She told me that all through the first part of the concert at the studio she was distracted by a photograph on a cabinet: a wedding photograph that seemed to have a thick grey smear across the mouths of the young happy couple.
As the rest of us listened to Sondheim, Mozart, Cole Porter and Poulenc, she was so bothered that this photograph had a smear across the mouths as if deliberately placed there, as a sign of disapproval or even mourning, and therefore could pay attention to none of the songs. Had something happened to the photograph (such as mould) or was it a trick of what might have been a strong Sydney afternoon light in the park on the day that they had married -- a light that had also, she then noticed, cast a shadow across the bodies of the couple (perhaps a topiary, she was thinking, or thick cropped conifer on a rise on a hill)? It was just a wonder that someone had thought to place the couple in such a shadow for their photograph but, as she knew from bitter experience, so many weddings are photographed by well-meaning but incompetent (and unpaid) enthusiastic relatives or friends.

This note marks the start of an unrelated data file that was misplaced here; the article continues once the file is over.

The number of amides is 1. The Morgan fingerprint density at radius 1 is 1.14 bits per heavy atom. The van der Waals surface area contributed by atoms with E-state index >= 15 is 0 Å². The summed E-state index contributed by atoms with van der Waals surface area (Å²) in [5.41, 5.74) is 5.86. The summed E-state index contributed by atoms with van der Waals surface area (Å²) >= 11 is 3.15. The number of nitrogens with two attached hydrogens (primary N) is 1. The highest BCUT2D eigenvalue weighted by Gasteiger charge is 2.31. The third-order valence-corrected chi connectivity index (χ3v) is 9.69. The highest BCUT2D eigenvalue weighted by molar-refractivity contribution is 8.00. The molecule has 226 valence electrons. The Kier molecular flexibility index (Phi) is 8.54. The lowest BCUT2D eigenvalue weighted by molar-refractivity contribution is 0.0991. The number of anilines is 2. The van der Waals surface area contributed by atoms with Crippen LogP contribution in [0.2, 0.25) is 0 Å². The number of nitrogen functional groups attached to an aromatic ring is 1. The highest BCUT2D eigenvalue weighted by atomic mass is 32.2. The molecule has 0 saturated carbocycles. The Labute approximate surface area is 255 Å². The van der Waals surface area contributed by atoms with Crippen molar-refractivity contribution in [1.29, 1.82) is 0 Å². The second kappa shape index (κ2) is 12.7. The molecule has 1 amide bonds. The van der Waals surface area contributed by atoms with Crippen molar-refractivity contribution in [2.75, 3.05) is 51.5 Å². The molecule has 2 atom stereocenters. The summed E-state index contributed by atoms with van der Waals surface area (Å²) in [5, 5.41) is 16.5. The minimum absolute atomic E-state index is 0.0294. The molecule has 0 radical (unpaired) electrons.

When the room lights came on for the break, and just as she was about to point out the grey on the photograph to me, she realised that the grey had in fact been a shadow that had been cast not by trees or mould but by the improvised stage lights that had silhouetted a narrow necked vase on the dresser and that the couple were actually a very ordinary looking couple and that the setting of the photograph no more remarkable or distinctive or strange than any normal looking photograph of a young couple in a park, and that this had disappointed her, strangely (as she said) because she had expected this singer with her Balinese puppets and cardboard Louis XVI mirror surrounds and Chinese vases to be different, she said, to everyone else.